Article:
• 4% - 8% of newborns experience difficulties of perinatal transition that may last only
hours but require evaluation and observation not available in the well-baby area of a
hospital
HOW C AN WE EXPLAIN THE FINDINGS?

Supply-sensitive care:
• Reflects available service capacity and payment systems
that incentivize service provision
• Availability of NICU beds becomes a determinant of
NICU care

An additional empty NICU bed the day before an infant’s birth
increases the probability that the infant will be admitted to the
NICU, particularly for infants of higher birthweight

Freedman S. Capacity and utilization in health care: the effect of empty beds on neonatal intensive care admission.
Am Econ J Econ Policy. 2016;8(2):154-185.
PEDIATRICS Volume 142, number 3, September 2018:e20180115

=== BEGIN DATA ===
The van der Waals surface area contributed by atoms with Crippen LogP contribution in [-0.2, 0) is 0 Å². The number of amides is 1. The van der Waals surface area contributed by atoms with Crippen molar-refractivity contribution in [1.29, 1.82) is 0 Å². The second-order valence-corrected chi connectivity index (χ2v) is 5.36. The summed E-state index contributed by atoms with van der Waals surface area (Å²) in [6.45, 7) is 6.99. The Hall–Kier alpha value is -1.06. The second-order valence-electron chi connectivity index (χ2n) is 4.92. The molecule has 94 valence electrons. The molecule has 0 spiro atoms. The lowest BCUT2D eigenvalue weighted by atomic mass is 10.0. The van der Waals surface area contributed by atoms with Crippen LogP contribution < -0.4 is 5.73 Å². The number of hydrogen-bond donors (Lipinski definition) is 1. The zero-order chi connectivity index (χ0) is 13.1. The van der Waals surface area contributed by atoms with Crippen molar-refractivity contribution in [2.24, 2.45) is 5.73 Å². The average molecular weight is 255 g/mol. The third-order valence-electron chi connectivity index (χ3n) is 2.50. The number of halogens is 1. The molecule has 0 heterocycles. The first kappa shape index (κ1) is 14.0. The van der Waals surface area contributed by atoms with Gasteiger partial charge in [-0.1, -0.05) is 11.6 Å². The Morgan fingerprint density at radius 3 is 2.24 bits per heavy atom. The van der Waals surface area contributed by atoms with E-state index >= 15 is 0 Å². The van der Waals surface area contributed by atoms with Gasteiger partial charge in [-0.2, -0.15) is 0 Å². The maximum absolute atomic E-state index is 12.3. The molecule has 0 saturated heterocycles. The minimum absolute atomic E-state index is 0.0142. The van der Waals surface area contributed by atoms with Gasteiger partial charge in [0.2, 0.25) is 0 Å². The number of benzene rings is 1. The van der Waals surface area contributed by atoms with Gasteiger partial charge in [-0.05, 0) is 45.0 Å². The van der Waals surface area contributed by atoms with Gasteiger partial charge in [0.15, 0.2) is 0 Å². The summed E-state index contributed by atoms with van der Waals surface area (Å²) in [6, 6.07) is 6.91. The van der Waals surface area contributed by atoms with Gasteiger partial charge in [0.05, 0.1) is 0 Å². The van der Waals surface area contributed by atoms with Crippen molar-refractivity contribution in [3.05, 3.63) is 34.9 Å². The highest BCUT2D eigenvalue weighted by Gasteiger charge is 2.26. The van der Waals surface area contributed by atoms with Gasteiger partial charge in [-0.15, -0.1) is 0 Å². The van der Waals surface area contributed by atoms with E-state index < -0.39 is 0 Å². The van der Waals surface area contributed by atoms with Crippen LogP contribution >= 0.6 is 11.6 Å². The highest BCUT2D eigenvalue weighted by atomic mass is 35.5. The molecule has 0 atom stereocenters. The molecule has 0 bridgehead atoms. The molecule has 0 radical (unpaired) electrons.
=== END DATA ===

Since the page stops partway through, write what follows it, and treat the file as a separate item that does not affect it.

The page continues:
AUR (%) AUR (%)
0 10 20 30 40 50 60 70 80 90 100 0 10 20 30 40 50 60 70 80 90 100

All
All

No A.S.
No A.S.

2015
2013

A.S.
A.S.

AUR (%)
AUR (%)

0 10 20 30 40 50 60 70 80 90 100 0 10 20 30 40 50 60 70 80 90 100
All
All

No A.S.
No A.S.

2016
2014

A.S.
A.S.
AUR DECLINED, VARIATION NARROWED

• By 2016 overall AUR declined by 21.9%
• Antibiotic days declined by 42,960

• 2016 AUR among NICUs in known externally organized AS
efforts declined to 19.9% (28.7% decrease)
o 22.8% (16.2% decrease) among NICUs not participating (19.9% versus
22.8% = 12.7% relative difference between NICU groups)
2013 2014

6

6
5

5
4

4
kdensity (%)

kdensity (%)
3

3
2

2
1

1
0

0
0 10 20 30 40 50 60 70 80 90 100 0 10 20 30 40 50 60 70 80 90 100
AUR (%) AUR (%)

Regional NICUs Community NICUs Regional NICUs Community NICUs

Intermediate NICUs Non-CCS NICUs Intermediate NICUs Non-CCS NICUs

2015 2016
6

6
5

5
4

4
kdensity (%)
kdensity (%)
3

3
2

2
1

1
0

0